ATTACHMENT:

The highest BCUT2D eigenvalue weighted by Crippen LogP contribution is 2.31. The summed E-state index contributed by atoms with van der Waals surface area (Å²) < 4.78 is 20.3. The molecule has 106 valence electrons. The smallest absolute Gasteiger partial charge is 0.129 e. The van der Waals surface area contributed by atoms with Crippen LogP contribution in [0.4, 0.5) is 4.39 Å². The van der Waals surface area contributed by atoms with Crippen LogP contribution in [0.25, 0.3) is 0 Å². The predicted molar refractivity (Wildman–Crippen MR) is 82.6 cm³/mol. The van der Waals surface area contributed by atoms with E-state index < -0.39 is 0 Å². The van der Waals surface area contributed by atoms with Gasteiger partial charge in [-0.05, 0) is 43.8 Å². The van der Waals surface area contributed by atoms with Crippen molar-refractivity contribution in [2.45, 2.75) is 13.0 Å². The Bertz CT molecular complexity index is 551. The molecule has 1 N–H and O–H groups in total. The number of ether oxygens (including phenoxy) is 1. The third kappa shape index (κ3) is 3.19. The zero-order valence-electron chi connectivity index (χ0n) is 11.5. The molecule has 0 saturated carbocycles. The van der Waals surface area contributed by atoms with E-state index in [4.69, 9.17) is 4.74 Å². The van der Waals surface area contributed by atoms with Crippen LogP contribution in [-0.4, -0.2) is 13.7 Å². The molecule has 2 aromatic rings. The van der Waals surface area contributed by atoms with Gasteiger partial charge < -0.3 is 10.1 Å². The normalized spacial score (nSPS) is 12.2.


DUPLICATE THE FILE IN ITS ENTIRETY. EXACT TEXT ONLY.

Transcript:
The highest BCUT2D eigenvalue weighted by Crippen LogP contribution is 2.31. The summed E-state index contributed by atoms with van der Waals surface area (Å²) < 4.78 is 20.3. The molecule has 106 valence electrons. The smallest absolute Gasteiger partial charge is 0.129 e. The van der Waals surface area contributed by atoms with Crippen LogP contribution in [0.4, 0.5) is 4.39 Å². The van der Waals surface area contributed by atoms with Crippen LogP contribution in [0.25, 0.3) is 0 Å². The predicted molar refractivity (Wildman–Crippen MR) is 82.6 cm³/mol. The van der Waals surface area contributed by atoms with E-state index < -0.39 is 0 Å². The van der Waals surface area contributed by atoms with Gasteiger partial charge in [-0.05, 0) is 43.8 Å². The van der Waals surface area contributed by atoms with Crippen molar-refractivity contribution in [2.45, 2.75) is 13.0 Å². The Bertz CT molecular complexity index is 551. The molecule has 1 N–H and O–H groups in total. The number of ether oxygens (including phenoxy) is 1. The third kappa shape index (κ3) is 3.19. The zero-order valence-electron chi connectivity index (χ0n) is 11.5. The molecule has 0 saturated carbocycles. The van der Waals surface area contributed by atoms with E-state index in [4.69, 9.17) is 4.74 Å². The van der Waals surface area contributed by atoms with Crippen LogP contribution in [-0.4, -0.2) is 13.7 Å². The molecule has 2 aromatic rings. The van der Waals surface area contributed by atoms with Gasteiger partial charge < -0.3 is 10.1 Å². The normalized spacial score (nSPS) is 12.2.